After 10kms there are three red numbers left as well as me, and a larger bunch of guys in black numbers (young group). a couple of the reds are puffing hard. one guy is still pedalling strongly but he is stamping on the pedals in the most unbelievable way, hips rocking from side to side. this guy won’t last. I decide that it’s time to pour a little pain on these guys and eject them from the black group, then rejoin the blacks myself. Everyone else is happy to let Bridgestone set the pace, so I attack and get a gap easily. One black guy goes with me. I go to about 85-90%, still really worried about cramps, and just intending to make them chase enough to drop some or all of the red guys. Do a couple of turnswith Black, but he wants to go harder. He’s a Quintana type dude, from Dak Lak, a province in the central highlands. I don’t want or need to go as hard as him so let him go.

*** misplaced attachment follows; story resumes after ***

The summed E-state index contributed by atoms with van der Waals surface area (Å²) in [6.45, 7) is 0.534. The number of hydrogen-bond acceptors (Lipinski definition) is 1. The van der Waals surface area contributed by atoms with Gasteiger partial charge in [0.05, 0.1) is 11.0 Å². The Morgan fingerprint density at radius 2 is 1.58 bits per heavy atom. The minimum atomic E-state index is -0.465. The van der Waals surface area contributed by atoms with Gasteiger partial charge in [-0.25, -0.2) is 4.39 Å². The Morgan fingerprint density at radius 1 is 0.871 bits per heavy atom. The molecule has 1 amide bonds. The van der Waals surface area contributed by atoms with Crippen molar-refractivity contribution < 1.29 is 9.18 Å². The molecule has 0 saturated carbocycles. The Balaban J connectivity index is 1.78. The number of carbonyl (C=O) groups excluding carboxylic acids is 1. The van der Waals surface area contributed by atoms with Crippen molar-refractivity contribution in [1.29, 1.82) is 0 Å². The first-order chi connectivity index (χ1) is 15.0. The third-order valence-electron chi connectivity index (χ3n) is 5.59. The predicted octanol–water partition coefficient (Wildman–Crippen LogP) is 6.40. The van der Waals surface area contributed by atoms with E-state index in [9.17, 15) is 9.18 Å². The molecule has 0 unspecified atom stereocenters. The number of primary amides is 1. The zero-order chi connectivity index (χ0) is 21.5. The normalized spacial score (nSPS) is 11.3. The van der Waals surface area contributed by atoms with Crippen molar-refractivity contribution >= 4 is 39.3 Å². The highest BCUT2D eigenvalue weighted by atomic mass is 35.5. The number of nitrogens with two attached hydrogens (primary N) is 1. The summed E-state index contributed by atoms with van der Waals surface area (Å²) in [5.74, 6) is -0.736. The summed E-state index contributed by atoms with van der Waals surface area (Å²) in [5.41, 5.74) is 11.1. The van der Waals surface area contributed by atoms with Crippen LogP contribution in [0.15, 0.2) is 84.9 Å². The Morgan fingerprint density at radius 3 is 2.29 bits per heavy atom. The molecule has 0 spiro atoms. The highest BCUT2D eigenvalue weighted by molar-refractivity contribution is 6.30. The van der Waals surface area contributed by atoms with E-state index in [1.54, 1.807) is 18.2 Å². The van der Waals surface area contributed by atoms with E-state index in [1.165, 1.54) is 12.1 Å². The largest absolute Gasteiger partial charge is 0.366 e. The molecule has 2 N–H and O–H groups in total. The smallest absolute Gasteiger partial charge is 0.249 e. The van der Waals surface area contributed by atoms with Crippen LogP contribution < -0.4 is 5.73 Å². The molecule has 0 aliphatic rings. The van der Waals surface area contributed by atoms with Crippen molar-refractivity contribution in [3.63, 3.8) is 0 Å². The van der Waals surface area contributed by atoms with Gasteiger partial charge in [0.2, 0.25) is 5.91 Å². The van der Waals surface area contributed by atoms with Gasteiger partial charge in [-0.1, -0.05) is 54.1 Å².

Who’s coming with me? Mr Dak Lak on his Giant ended up staying away and posting a searing time for this climb, winning his age category by a massive 10 minutes. A Vietnamese Quintana?

After a bit a bunch of 4 or 5 blacks and one red catch me. Good one, my tactic worked in shedding two of the 3 reds. The remaining red is breathing hard. I sit in with them for a bit, thinking he is maybe going to crack. The black guys are worried about Dak Lak, and kick a little. Red doesn’t make it. I can go with the blacks, but don’t need to. Why not take it easy and just mark red? safer. Red and i ride together for about the next 10kms. I’m surprised he can sustain this. perhaps this guy is going to be a problem, especially if I start cramping. he’s puffing and bouncing all over the seat but sustaining well. pace is medium-hard, about 80% [later my Garmin will show me I did 93% of this race at threshold, so the feels were deceptive].